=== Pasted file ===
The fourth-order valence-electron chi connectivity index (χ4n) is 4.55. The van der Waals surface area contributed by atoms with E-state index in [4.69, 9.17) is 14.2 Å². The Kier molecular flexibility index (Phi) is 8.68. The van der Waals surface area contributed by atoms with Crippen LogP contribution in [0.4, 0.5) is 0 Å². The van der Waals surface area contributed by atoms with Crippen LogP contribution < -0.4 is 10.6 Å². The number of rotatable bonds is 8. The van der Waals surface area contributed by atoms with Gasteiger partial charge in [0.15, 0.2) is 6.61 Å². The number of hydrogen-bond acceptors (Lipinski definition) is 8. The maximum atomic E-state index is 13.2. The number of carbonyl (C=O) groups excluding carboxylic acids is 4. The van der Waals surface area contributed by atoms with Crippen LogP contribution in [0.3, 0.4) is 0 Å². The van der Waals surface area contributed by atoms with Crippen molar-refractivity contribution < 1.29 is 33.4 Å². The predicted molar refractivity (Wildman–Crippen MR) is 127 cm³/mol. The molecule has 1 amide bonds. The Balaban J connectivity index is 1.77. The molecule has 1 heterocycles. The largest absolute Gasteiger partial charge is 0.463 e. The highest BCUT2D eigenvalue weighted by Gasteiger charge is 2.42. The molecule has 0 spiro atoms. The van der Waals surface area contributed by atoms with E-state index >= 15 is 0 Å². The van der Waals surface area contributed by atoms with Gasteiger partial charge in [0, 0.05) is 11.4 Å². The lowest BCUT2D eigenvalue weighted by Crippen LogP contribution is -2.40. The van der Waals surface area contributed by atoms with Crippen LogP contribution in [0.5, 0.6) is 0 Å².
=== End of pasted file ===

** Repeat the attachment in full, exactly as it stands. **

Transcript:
The fourth-order valence-electron chi connectivity index (χ4n) is 4.55. The van der Waals surface area contributed by atoms with E-state index in [4.69, 9.17) is 14.2 Å². The Kier molecular flexibility index (Phi) is 8.68. The van der Waals surface area contributed by atoms with Crippen LogP contribution in [0.4, 0.5) is 0 Å². The van der Waals surface area contributed by atoms with Crippen LogP contribution < -0.4 is 10.6 Å². The number of rotatable bonds is 8. The van der Waals surface area contributed by atoms with Gasteiger partial charge in [0.15, 0.2) is 6.61 Å². The number of hydrogen-bond acceptors (Lipinski definition) is 8. The maximum atomic E-state index is 13.2. The number of carbonyl (C=O) groups excluding carboxylic acids is 4. The van der Waals surface area contributed by atoms with Crippen LogP contribution in [0.3, 0.4) is 0 Å². The van der Waals surface area contributed by atoms with Crippen molar-refractivity contribution < 1.29 is 33.4 Å². The predicted molar refractivity (Wildman–Crippen MR) is 127 cm³/mol. The molecule has 1 amide bonds. The Balaban J connectivity index is 1.77. The molecule has 1 heterocycles. The largest absolute Gasteiger partial charge is 0.463 e. The highest BCUT2D eigenvalue weighted by Gasteiger charge is 2.42. The molecule has 0 spiro atoms. The van der Waals surface area contributed by atoms with E-state index >= 15 is 0 Å². The van der Waals surface area contributed by atoms with Gasteiger partial charge in [0, 0.05) is 11.4 Å². The lowest BCUT2D eigenvalue weighted by Crippen LogP contribution is -2.40. The van der Waals surface area contributed by atoms with Crippen LogP contribution in [0.5, 0.6) is 0 Å².